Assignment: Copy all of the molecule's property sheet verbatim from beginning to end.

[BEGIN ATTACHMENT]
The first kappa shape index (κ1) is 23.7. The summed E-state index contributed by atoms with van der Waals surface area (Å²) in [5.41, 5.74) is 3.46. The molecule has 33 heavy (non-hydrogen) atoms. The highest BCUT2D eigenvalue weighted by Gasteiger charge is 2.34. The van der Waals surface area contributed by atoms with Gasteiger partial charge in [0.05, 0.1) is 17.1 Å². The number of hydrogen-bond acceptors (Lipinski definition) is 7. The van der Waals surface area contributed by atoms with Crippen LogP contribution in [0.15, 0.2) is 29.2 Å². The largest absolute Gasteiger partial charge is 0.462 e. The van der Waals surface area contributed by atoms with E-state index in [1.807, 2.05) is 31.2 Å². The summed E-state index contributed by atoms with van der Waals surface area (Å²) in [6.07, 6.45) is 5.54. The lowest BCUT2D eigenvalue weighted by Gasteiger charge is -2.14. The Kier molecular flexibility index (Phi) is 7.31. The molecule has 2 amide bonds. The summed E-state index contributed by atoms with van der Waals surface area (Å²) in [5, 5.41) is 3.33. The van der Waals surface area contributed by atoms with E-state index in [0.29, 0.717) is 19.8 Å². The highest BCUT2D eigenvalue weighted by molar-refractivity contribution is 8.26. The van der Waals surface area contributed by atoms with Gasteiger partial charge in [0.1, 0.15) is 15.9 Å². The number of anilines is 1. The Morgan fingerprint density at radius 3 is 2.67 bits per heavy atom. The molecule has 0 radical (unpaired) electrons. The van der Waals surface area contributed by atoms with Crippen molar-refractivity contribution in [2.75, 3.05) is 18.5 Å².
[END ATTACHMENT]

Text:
The first kappa shape index (κ1) is 23.7. The summed E-state index contributed by atoms with van der Waals surface area (Å²) in [5.41, 5.74) is 3.46. The molecule has 33 heavy (non-hydrogen) atoms. The highest BCUT2D eigenvalue weighted by Gasteiger charge is 2.34. The van der Waals surface area contributed by atoms with Gasteiger partial charge in [0.05, 0.1) is 17.1 Å². The number of hydrogen-bond acceptors (Lipinski definition) is 7. The van der Waals surface area contributed by atoms with Crippen LogP contribution in [0.15, 0.2) is 29.2 Å². The largest absolute Gasteiger partial charge is 0.462 e. The van der Waals surface area contributed by atoms with E-state index in [1.807, 2.05) is 31.2 Å². The summed E-state index contributed by atoms with van der Waals surface area (Å²) in [6.07, 6.45) is 5.54. The lowest BCUT2D eigenvalue weighted by Gasteiger charge is -2.14. The Kier molecular flexibility index (Phi) is 7.31. The molecule has 2 amide bonds. The summed E-state index contributed by atoms with van der Waals surface area (Å²) in [5, 5.41) is 3.33. The van der Waals surface area contributed by atoms with E-state index in [0.29, 0.717) is 19.8 Å². The highest BCUT2D eigenvalue weighted by molar-refractivity contribution is 8.26. The van der Waals surface area contributed by atoms with Gasteiger partial charge in [0.1, 0.15) is 15.9 Å². The number of anilines is 1. The Morgan fingerprint density at radius 3 is 2.67 bits per heavy atom. The molecule has 0 radical (unpaired) electrons. The van der Waals surface area contributed by atoms with Crippen molar-refractivity contribution in [2.75, 3.05) is 18.5 Å².